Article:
“Oh yikes, my morning meditation has dwindled from 20 minutes, to 15 to 10, to sometimes over the past month. But still I'm hanging in there and don't want to give up as the benefits are just too good to pass up. In the pre-Christmas season when activity levels at work, at home and my children's different schools hit 'peak busy', I am waking up with so much to think about, that it becomes ever harder to ignore the thoughts and not act on them for 10 minutes. It sounds ridiculous, I know; what's ten minutes? So after yet another difficult session on the mat this morning, I downloaded an app called Noisli , which plays white noise with various themes such as a crackling fire, wind, and even the ambient sounds of a tea shop. It came with glowing reviews as to how plugging yourself in can help with concentration, screening out background noise. Hopefully that background noise will include my thoughts. Either way, a new bit of kit always adds extra motivation so I'm looking forward to trying out meditation to the sound of running water and even a rumbling thunderstorm. And not giving up.”
Ayesha Muttucumaru, Senior Features Writer
Healthy habit: Learn how to ride a bike
“Am I ready to give up the stabilisers? Yes. Am I ready to sign up for the Tour de France? Non monsieur. The world of the two wheelers is now a club that’s open to me however, in the interests of full disclosure, my proficiency comes with a few provisos. More wobbly than freewheeling, parks and back gardens are best regarding my route of choice for the time being (as roads might just be a step too far). I still feel a bit like Bambi on my bike with the reckless abandon of a toddler learning how to walk - the wheels move, but sometimes the sheer elation causes me to lose control...that being said though, for someone whose sense of balance has been noticeably absent for the last thirty years, this clutz has seen noticeable strides in her coordination and the experience has made me much more confident and open to the fact that it’s never too late to learn a new skill.”
Anna Hunter, Senior Features Writer
Healthy habit: to join a choir
“The final entry of my healthy habit diary is culminating in two massive choral performances involving Christmas crafts because those paper snowflakes don’t make themselves. Festive costume styling, intensive rehearsals and much singing along to a Dropbox part at home, which definitely disturbs the neighbours when you’re belting out an odd harmony (for that’s the alto life), have featured hugely in my evenings. The commitment levels have most definitely stepped up, but making friends, prepping for an impending/scary stage outing and the fact that there’s a weekly register definitely help with the whole habit-forming drive. Learning from the pros that lead the choir is also very motivating - from wacky warm-ups to FINALLY getting to sing a bit of a tune we recognise, observing how music is put together on a grand scale is fascinating, and very funny when things go a bit off-piste (‘strong and wrong’ is the prevailing attitude). Making the journey across London in the dark, against the flow of deadlines, isn’t always a simple exercise, but I undoubtedly enjoy myself when I get there, and the fact that the café is still open when I arrive is a bonus. Tea = game on.”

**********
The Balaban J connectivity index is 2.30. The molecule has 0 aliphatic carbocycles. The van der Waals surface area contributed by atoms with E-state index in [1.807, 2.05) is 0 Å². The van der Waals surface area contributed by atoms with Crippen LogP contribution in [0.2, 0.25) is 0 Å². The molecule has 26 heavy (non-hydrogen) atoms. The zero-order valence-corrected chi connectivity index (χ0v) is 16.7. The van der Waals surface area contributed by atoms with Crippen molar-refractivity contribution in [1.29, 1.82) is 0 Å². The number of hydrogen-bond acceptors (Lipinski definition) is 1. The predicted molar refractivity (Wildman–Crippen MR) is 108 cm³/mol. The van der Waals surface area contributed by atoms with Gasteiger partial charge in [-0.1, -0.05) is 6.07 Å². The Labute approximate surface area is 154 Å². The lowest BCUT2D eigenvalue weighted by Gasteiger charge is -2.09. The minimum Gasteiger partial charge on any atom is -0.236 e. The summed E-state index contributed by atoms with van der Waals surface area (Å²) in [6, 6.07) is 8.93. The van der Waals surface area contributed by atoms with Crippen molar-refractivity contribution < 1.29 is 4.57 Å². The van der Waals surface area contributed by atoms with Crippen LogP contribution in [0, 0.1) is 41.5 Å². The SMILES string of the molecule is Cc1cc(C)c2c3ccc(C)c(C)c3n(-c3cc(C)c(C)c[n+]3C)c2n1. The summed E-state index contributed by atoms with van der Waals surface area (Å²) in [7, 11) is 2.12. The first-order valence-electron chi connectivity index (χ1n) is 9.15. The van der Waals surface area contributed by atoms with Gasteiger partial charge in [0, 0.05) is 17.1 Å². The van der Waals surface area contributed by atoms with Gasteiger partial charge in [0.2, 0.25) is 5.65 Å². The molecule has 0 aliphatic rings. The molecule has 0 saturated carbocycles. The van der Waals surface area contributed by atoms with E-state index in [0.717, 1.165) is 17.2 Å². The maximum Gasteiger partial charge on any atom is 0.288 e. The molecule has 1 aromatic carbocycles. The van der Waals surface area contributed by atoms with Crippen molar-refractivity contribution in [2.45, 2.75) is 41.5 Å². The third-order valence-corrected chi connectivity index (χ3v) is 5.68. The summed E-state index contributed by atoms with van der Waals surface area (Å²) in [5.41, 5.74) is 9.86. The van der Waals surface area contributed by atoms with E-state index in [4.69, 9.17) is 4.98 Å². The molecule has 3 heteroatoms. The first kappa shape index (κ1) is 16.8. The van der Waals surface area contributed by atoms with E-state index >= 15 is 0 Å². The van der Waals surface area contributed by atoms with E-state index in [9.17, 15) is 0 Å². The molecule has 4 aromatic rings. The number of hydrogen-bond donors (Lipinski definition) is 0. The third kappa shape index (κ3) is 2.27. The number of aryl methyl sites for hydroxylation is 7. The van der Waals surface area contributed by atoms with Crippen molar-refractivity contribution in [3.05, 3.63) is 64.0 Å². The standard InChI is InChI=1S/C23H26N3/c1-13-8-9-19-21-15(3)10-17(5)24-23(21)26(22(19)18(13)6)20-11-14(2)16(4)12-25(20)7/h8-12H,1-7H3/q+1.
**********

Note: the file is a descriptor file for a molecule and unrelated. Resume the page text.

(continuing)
Gemma Bellman, Managing Director
Healthy habit: walking at every opportunity
“Although my walks to work may be slowing down somewhat, as power gives way to waddle (I’m 6 months pregnant now), I’m pleased to say they’re still very much a feature of my daily routine. I actually look forward to this part of my day, with fresh air, space and time to myself with my carefully curated playlist. It also helps take the pressure off mid-week gym going and relentless treadmilling as I know I’m already getting a decent few hours of fast-paced walking throughout the working week. The best thing about this new habit is I barely even notice it anymore, it’s very much become part of my routine, leaving time and space for another new habit perhaps!
“That said, less successful has been my goal to walk more in the evenings and weekends, which I wholeheartedly blame on the clock change and weather. Arriving home in the cold, dark, drizzle makes it less than tempting to turn back around and start pounding the pavement just for kicks!
“Nevertheless, I’ve still achieved my goal of walking more and, perhaps more significantly, committing this to habit - meaning it hopefully sticks - despite the impending routine switch-ups ahead!”
Sarah McGinnis, Art Editor
Healthy habit: to practice greater gratefulness
“Right so I am at the end of 66 days and I have actually, if I'm honest, found this a little stressful - the complete opposite of what I was setting out to do! It stems down to that fact that I was trying to set aside specific time or specific ways to document how I have been 'grateful,' when in fact, the whole grateful mindset is actually just a part of my everyday life. I think within the busy and hectic happenings of everyday life, I often forget that I am more grateful and more mindful than I give myself credit for. This challenge has however brought some much needed awareness back into my life, as it allows me to take note about the good things, which you naturally normally take for granted. Even through life's hurdles, it's allowed me to try and turn negatives into positives, which overall has left me in a much calmer, and I suppose, a more grateful frame of mind.”